Nixa’s Suburban Rancher
Story and photo By MELISSA ADLER Contributing Writer
It was never his intention to be a rancher. Leon Fisher bought the 40-year-old house and nine acres just south of Nixa, Mo., because he loved the view off the back deck. A mix of shade trees and shrubs grows on the limestone-dotted hills. The view is, well, beautiful. Fisher, a fourth generation Christian County resident, chose the property in 2006 for a little piece of rural life close to work. These days he still doesn’t have any neighbors, but he’s got company.
After deciding against selling off six of the nine acres, Fisher looked into what he could do with the land. He researched emus, llamas, goats, and miniature horses. He discovered a breed of cattle, the Australian Lowline Black Angus, which is perfect for small pastures. Fisher purchased three cows and a bull, and started The Suburban Ranch. The property may be small, but don’t let that fool you. This ranch is big on meat.
At first glance, the short legs and compact body may lead you to believe Australian Lowlines are dwarfs. They don’t carry the dwarfism gene, so there’s no risk of genetic deformity and calving losses are rare. More docile than Angus, Australian Lowline Black Angus are easier to care for because they require only one acre per head, eat one-third of what regular Angus eat, and calve easily. "I’ve had ten born," says Fisher, "and I’ve yet to see one of them being born. I get up in the morning, I see a little speck in the field, and I think it’s a dog at first. Then I realize, oh, I have a calf." Australian Lowline cows are excellent mothers.
Now his backyard comfortably supports eight to nine cattle, plus a few calves, which are grass-fed and raised without hormones. The breed is hearty, and his cattle require only yearly vaccinations. Fisher explains that unlike his herd, some animals are pumped full of antibiotics "just in case." The Suburban Ranch produces all-natural beef without the use of pesticides or unnecessary antibiotics. He also likes the fact that he can administer vaccines without a squeeze shoot, which is a sturdy cage for confining livestock safely.
As Fisher walks through the pasture, the herd is shy until it realizes he has apple and oat treats. "I like them because they’re smaller, less intimidating," Fisher says as he feeds the cattle. "Just easier to handle. Still," Fisher adds, "never trust a bull."
Australian Lowline Black Angus cattle were developed as part of a research project initiated by the Trangie Agricultural Research Centre in the 1970s with the goal of producing more beef per acre. Using full-blood Black Angus, smaller animals were selectively bred, resulting in cattle that are always black, naturally polled (hornless) and one-half to two-thirds the size of other breeds. Today, Lowlines are generally the smallest breed of beef cattle.
Although Lowlines are small by comparison, the animals provide about 75 percent of live weight in saleable meat versus about 65 percent from a typical Angus. That is well above average for any breed. The meat is lean but well-marbled. And how does it taste? It’s definitely not like supermarket meat. Fisher describes grass-fed beef as having a fresher, stronger flavor. And because Australian Lowlines grow and mature rapidly, the meat is tender.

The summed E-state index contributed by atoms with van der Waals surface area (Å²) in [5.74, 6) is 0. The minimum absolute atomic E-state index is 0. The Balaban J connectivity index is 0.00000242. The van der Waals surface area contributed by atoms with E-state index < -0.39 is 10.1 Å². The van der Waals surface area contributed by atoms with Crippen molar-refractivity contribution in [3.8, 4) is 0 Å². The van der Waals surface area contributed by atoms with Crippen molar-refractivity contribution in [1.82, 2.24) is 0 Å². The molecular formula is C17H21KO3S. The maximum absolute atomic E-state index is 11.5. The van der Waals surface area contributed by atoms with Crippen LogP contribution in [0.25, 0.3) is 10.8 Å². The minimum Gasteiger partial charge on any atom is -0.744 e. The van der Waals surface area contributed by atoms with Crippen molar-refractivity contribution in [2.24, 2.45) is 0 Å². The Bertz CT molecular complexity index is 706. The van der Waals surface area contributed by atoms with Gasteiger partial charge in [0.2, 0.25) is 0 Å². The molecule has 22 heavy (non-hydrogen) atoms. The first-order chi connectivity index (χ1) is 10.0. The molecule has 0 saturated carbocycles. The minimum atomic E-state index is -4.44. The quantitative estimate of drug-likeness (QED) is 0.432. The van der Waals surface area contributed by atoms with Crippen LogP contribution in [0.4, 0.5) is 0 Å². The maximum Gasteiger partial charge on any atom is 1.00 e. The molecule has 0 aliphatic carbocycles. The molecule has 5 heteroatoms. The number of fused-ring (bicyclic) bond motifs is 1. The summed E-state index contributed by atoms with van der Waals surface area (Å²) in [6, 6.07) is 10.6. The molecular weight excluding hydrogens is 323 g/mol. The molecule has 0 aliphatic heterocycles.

Beef cuts are arguably more nutritious than most store-bought meat, because of the fact that they are grass-fed. According to the most comprehensive analysis to date, grass-fed beef is healthier in many ways, namely lower in total fat, higher in levels of CLA (a cancer fighter) and higher in vitamin levels. The meat also has a healthier ratio of good and bad fatty acids. You get all this for about the same amount of saturated fat as chicken breast. The 2009 study was a joint effort between the USDA and researchers at Clemson University in South Carolina.
Australian Lowlines will finish well on forage alone, but this year’s drought in Southwest Missouri dried up the grass at The Suburban Ranch. "That was terrible. That was rough," says Fisher. Normally he doesn’t have to start feeding hay to the herd until November or December. This time he started in July. Finding hay was difficult and expensive. When Fisher first got into ranching, a round bale sold for $35. He paid $78 each for 15 bales to get through winter.
Fisher understands the challenge of overcoming the notion that bigger is better. Most Angus bulls weigh in the range of 2,000-2,500 pounds, compared to Australian Lowline Black Angus bulls at 1,200 pounds. "You say he’s going to produce better, and they think you’re crazy." And there are a lot of ranchers to convince. Missouri is a big cattle state. The American Angus Association ranks Missouri sixth in the nation for Angus cattle registration, even besting Texas.
When he’s not caring for his cattle, Fisher owns and manages Bud & Walt’s Pizza & Pasta House in Nixa, Mo. "Most of us, we have our regular jobs, and do this for a hobby." He’s passionate about Australian Lowline Black Angus, and wants to share it with others. Fisher explains that people who own two to six acres can easily keep one bull and two cows, which would provide enough meat for themselves and their extended family. Even with one bull and one cow, owners would get one calf per year to either sell or butcher.
"Lowlines are perfect for small acreage farms," says Fisher. He feels raising these animals is a great experience for kids. Whatever the reason for owning Australian Lowline Black Angus — better meat, a second income, a natural lawn mower — the herd at The Suburban Ranch proves that bigger isn’t necessarily better. And the view at the Ranch? It’s still beautiful. His web site: www.thesuburbanranch.com.